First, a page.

will be used for right mediastinal lymph nodes. Carinal lymph nodes are biopsied with
EUS-FNA. Mediastinal staging will be done with bronchoscopy alone for central located
tumors, peripherally located lesions will be analysed with EUS-FNA or bronchoscopy in
combination with EBUS-TBNA.
When enough material is available, cytologic specimen will be stored in cell casts fixed in
agar. In case of negative biopsies, surgical verification follows. When this verification
proves that cytologic biopsies were false negative, immune histochemical analysis on the
agar imbedded material will be done retrospectively.
When patients are recovered from their diagnostic procedure, they will leave the hospital
with an appointment for a visit one week later to be informed about their diagnosis and
treatment. Additive appointments will be made on a term as short as possible and necessary
when extra diagnostic tests are needed like MRI, exercise tests, perfusion tests or
evaluation by other consultants.
The percentage of patients in which this diagnostic track leads to a diagnosis and tumor
stage in one day will be determined. The number of tests and diagnostic procedures needed to
obtain a diagnosis, including tumor stage (especially final stage NSCLC) and function tests,
will be compared with a historical matched study group. This historical study group is
chosen from an era before the availability of integrated PET-CT and ultrasound guided
endoscopic tools and meets the same inclusion and exclusion criteria as the patients in this
study. The timelines from initial chest X-ray to diagnostic day to informing the patient to
start of treatment will be determined. These figures will be compared with the historical
Finally, patients will be asked to fill in a patient satisfaction questionnaire concerning
the one-day diagnostic program track, the informative visit and after an eventual successive
treatment start (p. 31).
Hundred patients with suspicion of lung cancer on X ray with an age between 18-85 years
admitted to the pulmonologist by their general practitioner or specialist.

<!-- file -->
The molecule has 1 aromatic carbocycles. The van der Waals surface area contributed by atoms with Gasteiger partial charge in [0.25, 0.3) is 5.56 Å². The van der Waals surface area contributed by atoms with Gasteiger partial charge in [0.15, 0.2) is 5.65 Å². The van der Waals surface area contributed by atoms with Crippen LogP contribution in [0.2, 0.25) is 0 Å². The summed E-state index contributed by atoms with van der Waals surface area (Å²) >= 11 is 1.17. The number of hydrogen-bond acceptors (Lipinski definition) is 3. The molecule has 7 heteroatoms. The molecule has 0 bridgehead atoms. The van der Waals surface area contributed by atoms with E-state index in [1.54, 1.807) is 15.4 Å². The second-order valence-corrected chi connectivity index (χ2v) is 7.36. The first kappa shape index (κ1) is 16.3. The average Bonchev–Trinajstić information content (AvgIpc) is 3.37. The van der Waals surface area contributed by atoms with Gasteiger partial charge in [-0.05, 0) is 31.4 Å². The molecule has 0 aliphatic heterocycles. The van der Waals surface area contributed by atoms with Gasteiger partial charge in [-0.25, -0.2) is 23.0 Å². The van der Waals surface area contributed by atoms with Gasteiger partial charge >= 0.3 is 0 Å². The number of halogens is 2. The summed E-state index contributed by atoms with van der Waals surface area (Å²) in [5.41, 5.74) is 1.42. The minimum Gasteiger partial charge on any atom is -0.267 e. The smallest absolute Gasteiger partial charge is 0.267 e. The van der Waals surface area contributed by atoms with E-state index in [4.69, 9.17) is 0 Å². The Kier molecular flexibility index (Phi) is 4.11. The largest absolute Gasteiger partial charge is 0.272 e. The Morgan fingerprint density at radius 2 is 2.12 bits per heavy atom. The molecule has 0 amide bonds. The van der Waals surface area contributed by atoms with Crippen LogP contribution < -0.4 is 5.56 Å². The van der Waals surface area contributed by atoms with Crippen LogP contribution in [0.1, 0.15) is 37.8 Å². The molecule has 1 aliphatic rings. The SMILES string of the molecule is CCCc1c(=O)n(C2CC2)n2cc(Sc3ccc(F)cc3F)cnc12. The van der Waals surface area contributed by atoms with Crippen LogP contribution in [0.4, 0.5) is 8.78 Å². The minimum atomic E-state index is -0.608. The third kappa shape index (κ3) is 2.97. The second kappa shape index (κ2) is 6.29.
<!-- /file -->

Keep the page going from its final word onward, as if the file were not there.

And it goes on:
Intervention (if applicable):
One-day diagnostic track using PET-CT eventually with bronchoscopy, EUS-FNA , EBUS-TBNA and
ultrasound guided transcutaneous biopsies.
Primary study parameters/outcome of the study:
1. Number of patients that will have a definitive diagnosis and final stage NSCLC in one
2. Time between chest X-ray with suspicion on lung cancer and the first visit to the
3. Time between the first outpatient clinical contact and informing patient about definite
4. Time from the definite diagnosis until the initiation of therapy.
Secundary study parameters/outcome of the study (if applicable):
1. Number of patients able to have all diagnostic tests in one-day.
2. Number of tests and procedures that have been performed.
3. Patient satisfaction with the one-day procedure.
4. Sensitivity of EUS-FNA and EBUS-TBNA when immunohistochemical analysis is added to
investigate false negative procedures.
Nature and extent of the burden and risks associated with participation, benefit and group
relatedness (if applicable):
There are no different adverse effects due to the diagnostic program. Patients in the
one-day diagnostic track will undergo the same diagnostic interventions as patients outside
the study. The risk of bleeding and infection due to the EUS and EBUS procedures must be
mentioned, although patients would be undergo these biopsies even if they would not
participate to this trial; there is no 'additive risk'.
The burden is that the whole diagnostic program could lead to psychological distress because
of the several investigations within a relatively short period. Patients with claustrophobia
might be anxious during the PET-CT. The expected benefits are a patient satisfaction due to
short diagnostic timeframes, lesser diagnostic procedures and faster decision making in
Observational Model: Cohort, Time Perspective: Prospective
Number of patients that will have a definitive diagnosis and final stage NSCLC in one day
J. Stigt, Drs.
Netherlands: The Central Committee on Research Involving Human Subjects (CCMO)